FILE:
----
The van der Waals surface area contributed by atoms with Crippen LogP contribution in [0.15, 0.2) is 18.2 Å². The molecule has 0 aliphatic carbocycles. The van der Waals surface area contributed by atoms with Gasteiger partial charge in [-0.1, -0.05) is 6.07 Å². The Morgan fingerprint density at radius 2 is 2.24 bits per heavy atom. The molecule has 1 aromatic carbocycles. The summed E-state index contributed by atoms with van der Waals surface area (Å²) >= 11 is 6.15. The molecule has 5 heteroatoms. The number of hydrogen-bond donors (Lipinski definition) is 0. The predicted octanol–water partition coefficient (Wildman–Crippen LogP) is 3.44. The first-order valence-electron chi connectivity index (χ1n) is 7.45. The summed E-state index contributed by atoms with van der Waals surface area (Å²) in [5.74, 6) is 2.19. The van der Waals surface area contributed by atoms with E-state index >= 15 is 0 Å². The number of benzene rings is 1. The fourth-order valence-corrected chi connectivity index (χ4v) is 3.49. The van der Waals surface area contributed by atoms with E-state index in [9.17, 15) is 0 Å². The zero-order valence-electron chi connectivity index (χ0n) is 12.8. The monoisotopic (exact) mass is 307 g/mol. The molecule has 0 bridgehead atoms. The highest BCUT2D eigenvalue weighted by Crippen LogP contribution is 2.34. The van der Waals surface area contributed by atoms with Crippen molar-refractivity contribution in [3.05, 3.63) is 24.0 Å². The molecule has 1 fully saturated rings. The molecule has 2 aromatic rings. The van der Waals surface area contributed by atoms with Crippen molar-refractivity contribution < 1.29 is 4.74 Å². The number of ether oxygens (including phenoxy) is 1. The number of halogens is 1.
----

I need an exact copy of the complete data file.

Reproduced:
The van der Waals surface area contributed by atoms with Crippen LogP contribution in [0.15, 0.2) is 18.2 Å². The molecule has 0 aliphatic carbocycles. The van der Waals surface area contributed by atoms with Gasteiger partial charge in [-0.1, -0.05) is 6.07 Å². The Morgan fingerprint density at radius 2 is 2.24 bits per heavy atom. The molecule has 1 aromatic carbocycles. The summed E-state index contributed by atoms with van der Waals surface area (Å²) >= 11 is 6.15. The molecule has 5 heteroatoms. The number of hydrogen-bond donors (Lipinski definition) is 0. The predicted octanol–water partition coefficient (Wildman–Crippen LogP) is 3.44. The first-order valence-electron chi connectivity index (χ1n) is 7.45. The summed E-state index contributed by atoms with van der Waals surface area (Å²) in [5.74, 6) is 2.19. The van der Waals surface area contributed by atoms with E-state index >= 15 is 0 Å². The number of benzene rings is 1. The fourth-order valence-corrected chi connectivity index (χ4v) is 3.49. The van der Waals surface area contributed by atoms with E-state index in [9.17, 15) is 0 Å². The zero-order valence-electron chi connectivity index (χ0n) is 12.8. The monoisotopic (exact) mass is 307 g/mol. The molecule has 0 bridgehead atoms. The highest BCUT2D eigenvalue weighted by Crippen LogP contribution is 2.34. The van der Waals surface area contributed by atoms with Crippen molar-refractivity contribution in [3.05, 3.63) is 24.0 Å². The molecule has 1 fully saturated rings. The molecule has 2 aromatic rings. The van der Waals surface area contributed by atoms with Crippen molar-refractivity contribution < 1.29 is 4.74 Å². The number of ether oxygens (including phenoxy) is 1. The number of halogens is 1.